Desktop Processor Socket Types

Was repairing a PC this week by replacing the processor which blew out on a power surge. There are so many things to talk about on a custom PC build. Today let’s just focus on processors and their physical packaging. Desktop class of processors usually come in 2 physical forms, Land Grid Array(LGA) and Pin Grid Array(PGA). LGAs are commonly seen in Intel Processors while AMD ones prefer PGA. The picture shows an AMD Ryzen 3 Processor with a PGA. It means that the processor contains connectors in the form of pins and on the motherboard socket end(where the processor is placed), contain the negative holes and are locked in place when they match up. Personally, I hate the PGA style of processors as it’s very easy to bend the pins while removing processors and these are quite fragile. Even a single broken/bend pin will render your processor useless. This becomes a problem when you are removing the heatsink/fan and the processor gets almost fused with the thermal paste. Even though the socket is locked you won’t be able to pull out the heatsink without damaging the processor pins.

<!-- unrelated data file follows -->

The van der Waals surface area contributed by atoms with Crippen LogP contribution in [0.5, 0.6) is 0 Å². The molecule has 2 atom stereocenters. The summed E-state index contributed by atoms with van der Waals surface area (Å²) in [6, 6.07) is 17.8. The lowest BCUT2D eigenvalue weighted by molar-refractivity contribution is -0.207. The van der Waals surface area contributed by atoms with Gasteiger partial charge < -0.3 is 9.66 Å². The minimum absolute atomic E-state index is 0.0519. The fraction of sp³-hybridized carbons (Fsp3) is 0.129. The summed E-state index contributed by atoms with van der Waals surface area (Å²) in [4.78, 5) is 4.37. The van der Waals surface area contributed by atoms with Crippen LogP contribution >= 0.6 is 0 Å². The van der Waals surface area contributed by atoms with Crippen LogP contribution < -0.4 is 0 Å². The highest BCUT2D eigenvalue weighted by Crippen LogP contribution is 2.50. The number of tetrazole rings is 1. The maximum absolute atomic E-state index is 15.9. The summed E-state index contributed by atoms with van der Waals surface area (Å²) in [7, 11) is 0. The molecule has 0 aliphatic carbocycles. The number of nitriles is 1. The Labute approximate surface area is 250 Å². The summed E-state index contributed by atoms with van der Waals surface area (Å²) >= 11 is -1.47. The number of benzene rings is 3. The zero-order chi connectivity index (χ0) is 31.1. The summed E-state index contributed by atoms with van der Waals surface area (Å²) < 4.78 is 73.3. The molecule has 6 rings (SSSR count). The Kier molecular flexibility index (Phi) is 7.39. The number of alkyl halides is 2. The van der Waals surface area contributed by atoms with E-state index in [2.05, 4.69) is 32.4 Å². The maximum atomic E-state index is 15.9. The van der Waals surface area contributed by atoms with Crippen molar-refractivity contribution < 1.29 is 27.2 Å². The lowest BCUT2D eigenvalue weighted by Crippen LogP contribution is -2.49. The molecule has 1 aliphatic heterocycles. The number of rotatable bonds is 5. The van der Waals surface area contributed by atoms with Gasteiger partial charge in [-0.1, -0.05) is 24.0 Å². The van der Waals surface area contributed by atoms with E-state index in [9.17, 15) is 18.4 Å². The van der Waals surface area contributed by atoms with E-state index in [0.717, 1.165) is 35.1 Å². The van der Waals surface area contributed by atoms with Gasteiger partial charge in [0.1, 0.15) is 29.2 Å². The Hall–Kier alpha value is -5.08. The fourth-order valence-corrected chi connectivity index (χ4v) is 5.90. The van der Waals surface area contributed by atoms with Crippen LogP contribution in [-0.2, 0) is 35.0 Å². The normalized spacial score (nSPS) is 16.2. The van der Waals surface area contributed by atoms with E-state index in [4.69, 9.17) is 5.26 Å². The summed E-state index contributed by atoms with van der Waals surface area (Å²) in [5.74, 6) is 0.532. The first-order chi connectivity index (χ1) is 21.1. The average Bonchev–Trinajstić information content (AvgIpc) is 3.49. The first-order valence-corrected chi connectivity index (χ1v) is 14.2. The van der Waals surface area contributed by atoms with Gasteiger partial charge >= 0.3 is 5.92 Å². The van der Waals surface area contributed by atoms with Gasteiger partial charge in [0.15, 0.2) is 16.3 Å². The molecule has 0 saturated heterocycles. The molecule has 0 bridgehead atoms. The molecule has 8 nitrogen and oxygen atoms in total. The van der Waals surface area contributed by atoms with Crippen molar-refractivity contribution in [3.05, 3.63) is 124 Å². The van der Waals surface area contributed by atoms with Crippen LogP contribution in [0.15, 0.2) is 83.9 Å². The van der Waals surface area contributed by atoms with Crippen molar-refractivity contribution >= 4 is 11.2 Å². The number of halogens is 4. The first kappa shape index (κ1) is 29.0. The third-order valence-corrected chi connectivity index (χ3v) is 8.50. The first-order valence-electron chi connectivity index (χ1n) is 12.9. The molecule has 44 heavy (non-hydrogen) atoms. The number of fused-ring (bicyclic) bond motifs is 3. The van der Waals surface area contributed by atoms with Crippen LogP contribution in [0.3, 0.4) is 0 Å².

Intel does this right with an LGA in which on the processor end you have gold plated flat pads and on the motherboard end, you have the connector pins. Now there are chances that the pins on the motherboard can bend with repeated use but usually, motherboards are much cheaper than processors these days even if you ruin them. So this gives the person handling the Intel chips a bit more leeway.

Intel usually names their processor sockets with the name LGAXXXX where XXXX will denote the number of physical pins on the processor. eg. LGA1150, LGA1700 etc whereas currently, AMD keeps the name constant as AM4(For most of their current processors with 1331 pins), with AM5 sockets coming out soon. For their server class of processors, the socket is called TR4(Thread Ripper). Hopefully, this will help you on your next custom PC build and all these names and sockets start to make sense.

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